If anyone in the room at Thursday’s Alaska Federation of Natives Convention panel discussion thought the opioid crisis won't touch them or someone they love, moderator Valerie Davidson, had a message for them.

"Every single person in this room, including me, is one broken bone, or one dental procedure, or one medical procedure from being hooked on opioids. It can happen so fast before you even realize it's happening,” said Davidson, the Commissioner of the Alaska Department of Health and Social Services.

“The discussion that really needs to happen… What do we do about this?” said Dr. Jay Butler, Chief Medical Officer of the state of Alaska.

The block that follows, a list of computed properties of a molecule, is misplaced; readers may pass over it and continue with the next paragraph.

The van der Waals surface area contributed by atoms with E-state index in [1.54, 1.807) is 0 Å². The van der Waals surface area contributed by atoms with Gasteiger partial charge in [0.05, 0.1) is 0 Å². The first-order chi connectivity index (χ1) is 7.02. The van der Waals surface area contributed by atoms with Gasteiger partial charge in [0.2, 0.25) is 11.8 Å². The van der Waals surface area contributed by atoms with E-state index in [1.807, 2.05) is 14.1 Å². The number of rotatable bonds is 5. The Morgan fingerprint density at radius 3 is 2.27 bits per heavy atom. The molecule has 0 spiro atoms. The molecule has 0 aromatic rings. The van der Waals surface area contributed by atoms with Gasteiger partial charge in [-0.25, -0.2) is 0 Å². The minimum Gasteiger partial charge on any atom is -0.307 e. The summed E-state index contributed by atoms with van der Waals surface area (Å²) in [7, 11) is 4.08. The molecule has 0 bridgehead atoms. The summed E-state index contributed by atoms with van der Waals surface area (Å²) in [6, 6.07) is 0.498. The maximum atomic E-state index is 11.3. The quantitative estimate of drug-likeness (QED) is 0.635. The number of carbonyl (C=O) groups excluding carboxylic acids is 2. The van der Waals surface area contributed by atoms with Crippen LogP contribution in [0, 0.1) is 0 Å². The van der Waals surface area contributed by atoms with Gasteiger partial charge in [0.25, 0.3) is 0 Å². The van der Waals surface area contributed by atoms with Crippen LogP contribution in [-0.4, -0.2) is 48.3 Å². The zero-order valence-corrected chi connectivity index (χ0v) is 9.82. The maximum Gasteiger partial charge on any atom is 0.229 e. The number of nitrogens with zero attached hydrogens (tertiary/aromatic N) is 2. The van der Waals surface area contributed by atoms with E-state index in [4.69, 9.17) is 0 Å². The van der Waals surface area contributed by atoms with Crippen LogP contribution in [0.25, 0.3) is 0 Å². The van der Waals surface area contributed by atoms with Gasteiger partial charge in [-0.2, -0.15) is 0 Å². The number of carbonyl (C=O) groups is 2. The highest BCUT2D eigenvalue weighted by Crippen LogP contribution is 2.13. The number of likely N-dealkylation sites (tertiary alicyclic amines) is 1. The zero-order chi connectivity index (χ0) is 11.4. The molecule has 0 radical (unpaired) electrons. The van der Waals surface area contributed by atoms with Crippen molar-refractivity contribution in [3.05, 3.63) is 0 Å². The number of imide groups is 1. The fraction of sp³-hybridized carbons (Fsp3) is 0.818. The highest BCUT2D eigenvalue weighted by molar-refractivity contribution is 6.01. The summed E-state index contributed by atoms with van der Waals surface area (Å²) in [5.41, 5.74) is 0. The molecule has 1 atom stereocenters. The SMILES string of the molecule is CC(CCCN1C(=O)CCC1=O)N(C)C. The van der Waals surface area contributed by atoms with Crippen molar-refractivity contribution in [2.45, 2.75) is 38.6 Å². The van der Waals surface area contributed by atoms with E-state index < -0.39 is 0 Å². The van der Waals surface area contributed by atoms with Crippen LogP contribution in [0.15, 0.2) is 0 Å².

“We can't arrest our way out of this,” Butler said. “There's always somebody else who's willing to step in and pick up those sales.”

Butler says the good news is Alaska is starting to see small declines in deaths due to prescription opioids and heroin, while fentanyl deaths are up.

Fentanyl is a drug that’s easily 50 times more powerful than heroin and is considered the next big thing for addicts and dealers -- and the latest enemy of those trying to stop overdose deaths.

The task ahead is prevention and accessible treatment, which are already challenges in Anchorage and an even greater challenge in rural Alaska.

Programs discussed include telemedicine, peer support groups, needle and drug exchange programs and drugs like naloxone, which can stop an overdose, as well as Vivitrol, a drug that prevents recovering addicts from being able to get high.

The panel noted these are all tools -- pieces of the puzzle that is finding a solution.